Scott Blumstein Leads Final Three in World Series of Poker Main Event
Scott Blumstein began the 2017 World Series of Poker Main Event final table with the chip lead. After two days and six eliminations, he still leads the way going into Saturday's exciting finale in Las Vegas.
"The cards are working out. I was hoping something good was going to happen soon."
Blumstein takes 226,450,000 in chips to three-handed play, good for 63 percent of the chips, when action resumes Saturday at 5:30 p.m. PDT. The New Jersey native took the chip lead on Thursday when he doubled up in an unforgettable hand against John Hesp and hasn't looked back since.
"The cards are working out," Blumstein said after play was halted Friday evening. "I was hoping something good was going to happen soon. In poker, all you need is a breakthrough and everyone is chasing the same thing when they come out to play this tournament. I can't believe this is happening but I was hoping to have a good performance."
Blumstein had a tough start to the day with some of his chips being spread out among the table, but he was able to maintain his composure and ended the day with nearly two-thirds of the chips in play. "I lost a flip, I played a hand badly, I lost a few chips here and there. The beauty of this tournament is that the structure is so good. The majority of the time, when I had a misstep, I was able to keep a level head and keep playing poker. A lot of the game is mental and I'm in a good mental state."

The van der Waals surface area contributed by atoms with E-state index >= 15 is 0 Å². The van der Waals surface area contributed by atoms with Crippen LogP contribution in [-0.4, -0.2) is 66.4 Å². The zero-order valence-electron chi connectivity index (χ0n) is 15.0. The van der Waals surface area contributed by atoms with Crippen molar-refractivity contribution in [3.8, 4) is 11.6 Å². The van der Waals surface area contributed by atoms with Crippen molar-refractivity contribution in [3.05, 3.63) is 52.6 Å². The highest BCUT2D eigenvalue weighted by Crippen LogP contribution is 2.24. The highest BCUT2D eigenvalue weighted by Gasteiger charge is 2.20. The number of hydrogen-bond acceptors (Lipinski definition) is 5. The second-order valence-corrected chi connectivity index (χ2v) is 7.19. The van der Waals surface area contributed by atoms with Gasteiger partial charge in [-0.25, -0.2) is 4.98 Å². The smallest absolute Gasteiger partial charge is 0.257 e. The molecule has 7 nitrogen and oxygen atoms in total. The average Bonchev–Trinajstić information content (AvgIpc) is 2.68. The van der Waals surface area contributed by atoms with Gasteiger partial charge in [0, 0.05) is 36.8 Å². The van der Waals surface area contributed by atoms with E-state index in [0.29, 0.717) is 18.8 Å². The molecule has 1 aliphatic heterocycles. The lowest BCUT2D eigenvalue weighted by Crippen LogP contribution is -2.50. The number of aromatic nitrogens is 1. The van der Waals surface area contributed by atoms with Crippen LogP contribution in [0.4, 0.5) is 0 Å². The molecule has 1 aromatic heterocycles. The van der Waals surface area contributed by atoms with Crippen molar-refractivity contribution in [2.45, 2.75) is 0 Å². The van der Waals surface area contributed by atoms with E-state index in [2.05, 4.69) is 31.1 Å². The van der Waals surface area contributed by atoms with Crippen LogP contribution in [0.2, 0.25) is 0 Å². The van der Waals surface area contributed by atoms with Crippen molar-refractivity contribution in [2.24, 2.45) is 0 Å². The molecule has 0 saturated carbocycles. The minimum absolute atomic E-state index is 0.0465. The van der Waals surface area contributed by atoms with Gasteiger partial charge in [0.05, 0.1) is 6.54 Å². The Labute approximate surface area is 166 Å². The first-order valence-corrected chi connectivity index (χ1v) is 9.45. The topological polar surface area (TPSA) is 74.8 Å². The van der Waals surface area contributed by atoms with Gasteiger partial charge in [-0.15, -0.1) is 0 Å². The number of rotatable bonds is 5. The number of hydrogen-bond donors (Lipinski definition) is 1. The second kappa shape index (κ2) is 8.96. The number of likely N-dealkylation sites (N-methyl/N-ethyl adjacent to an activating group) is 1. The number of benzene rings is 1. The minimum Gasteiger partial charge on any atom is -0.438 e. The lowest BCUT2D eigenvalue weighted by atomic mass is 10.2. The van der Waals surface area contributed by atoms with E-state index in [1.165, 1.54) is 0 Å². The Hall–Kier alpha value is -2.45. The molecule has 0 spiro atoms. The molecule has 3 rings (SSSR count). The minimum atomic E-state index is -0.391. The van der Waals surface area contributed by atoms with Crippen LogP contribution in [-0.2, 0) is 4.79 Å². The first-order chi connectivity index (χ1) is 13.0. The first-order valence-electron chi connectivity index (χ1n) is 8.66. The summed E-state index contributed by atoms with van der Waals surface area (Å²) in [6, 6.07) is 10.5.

Dan Ott and Benjamin Pollak will look to mount a comeback against the sizable leader on Saturday. Blumstein says he has nothing but respect for both of them.
"Ben is a great player. He plays out in Europe. In order to play on the EPT, you have to be good at poker. I really respect his game a lot. Dan is playing amazing, too. We have similar stories being online grinders playing smaller tournaments. For both of us to be in this position, it's really amazing."
Main Event Final Table Seat Draw/Results
|Seat||Player||Country||Chip Count||Big Blinds||%|
|1||Scott Blumstein||United States||226,450,000||113||62.8%|
|3||Dan Ott||United States||88,375,000||44||24.5%|
|4||John Hesp||United Kingdom||$2,600,000|
|6||Bryan Piccioli||United States||$1,675,000|
|8||Jack Sinclair||United Kingdom||$1,200,000|
|9||Ben Lamb||United States||$1,000,000|
The second day of the final table began with seven players, and the short stacks at the table dictated play for most of the way. Antoine Saout and John Hesp doubled up within the first 20 hands, while others were able to chip up by getting their preflop shoves through without any resistance.
Later, though, Damian Salas was eliminated in seventh place when an untimely river card went the way of Ott. After Ott raised to 3.4 million from early position, it folded around to Salas in the big blind. He thought for about 45 seconds before calling, and the flop came down .
Salas checked to Ott, and he put Salas all in. Salas snap-called, and the cards were revealed.
Salas was in great shape to double, needing to dodge just a four or a five. The was safe, but Ott drilled the on the river for the straight. Salas made a gracious exit from the tournament area as he made his way to collect his $1,425,000 prize.